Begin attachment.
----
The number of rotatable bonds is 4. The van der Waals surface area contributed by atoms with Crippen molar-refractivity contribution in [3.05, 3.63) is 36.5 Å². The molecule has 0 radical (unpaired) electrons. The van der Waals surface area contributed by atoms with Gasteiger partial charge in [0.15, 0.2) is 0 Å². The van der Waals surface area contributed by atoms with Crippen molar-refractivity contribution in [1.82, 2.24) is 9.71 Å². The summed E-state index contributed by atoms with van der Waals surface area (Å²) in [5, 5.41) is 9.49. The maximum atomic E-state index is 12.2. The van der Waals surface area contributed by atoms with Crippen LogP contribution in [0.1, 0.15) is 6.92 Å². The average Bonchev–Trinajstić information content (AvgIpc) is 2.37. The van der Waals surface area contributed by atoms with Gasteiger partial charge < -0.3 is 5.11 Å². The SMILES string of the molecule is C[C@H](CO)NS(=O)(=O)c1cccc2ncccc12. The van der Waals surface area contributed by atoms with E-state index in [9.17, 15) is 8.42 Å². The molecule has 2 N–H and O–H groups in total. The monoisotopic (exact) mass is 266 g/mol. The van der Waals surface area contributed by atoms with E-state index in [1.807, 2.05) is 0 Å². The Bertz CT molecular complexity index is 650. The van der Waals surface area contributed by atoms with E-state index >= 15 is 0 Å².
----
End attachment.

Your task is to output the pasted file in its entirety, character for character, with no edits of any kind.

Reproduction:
The number of rotatable bonds is 4. The van der Waals surface area contributed by atoms with Crippen molar-refractivity contribution in [3.05, 3.63) is 36.5 Å². The molecule has 0 radical (unpaired) electrons. The van der Waals surface area contributed by atoms with Gasteiger partial charge in [0.15, 0.2) is 0 Å². The van der Waals surface area contributed by atoms with Crippen molar-refractivity contribution in [1.82, 2.24) is 9.71 Å². The summed E-state index contributed by atoms with van der Waals surface area (Å²) in [5, 5.41) is 9.49. The maximum atomic E-state index is 12.2. The van der Waals surface area contributed by atoms with Crippen LogP contribution in [0.1, 0.15) is 6.92 Å². The average Bonchev–Trinajstić information content (AvgIpc) is 2.37. The van der Waals surface area contributed by atoms with Gasteiger partial charge < -0.3 is 5.11 Å². The SMILES string of the molecule is C[C@H](CO)NS(=O)(=O)c1cccc2ncccc12. The van der Waals surface area contributed by atoms with E-state index in [9.17, 15) is 8.42 Å². The molecule has 2 N–H and O–H groups in total. The monoisotopic (exact) mass is 266 g/mol. The van der Waals surface area contributed by atoms with E-state index in [1.807, 2.05) is 0 Å². The Bertz CT molecular complexity index is 650. The van der Waals surface area contributed by atoms with E-state index >= 15 is 0 Å².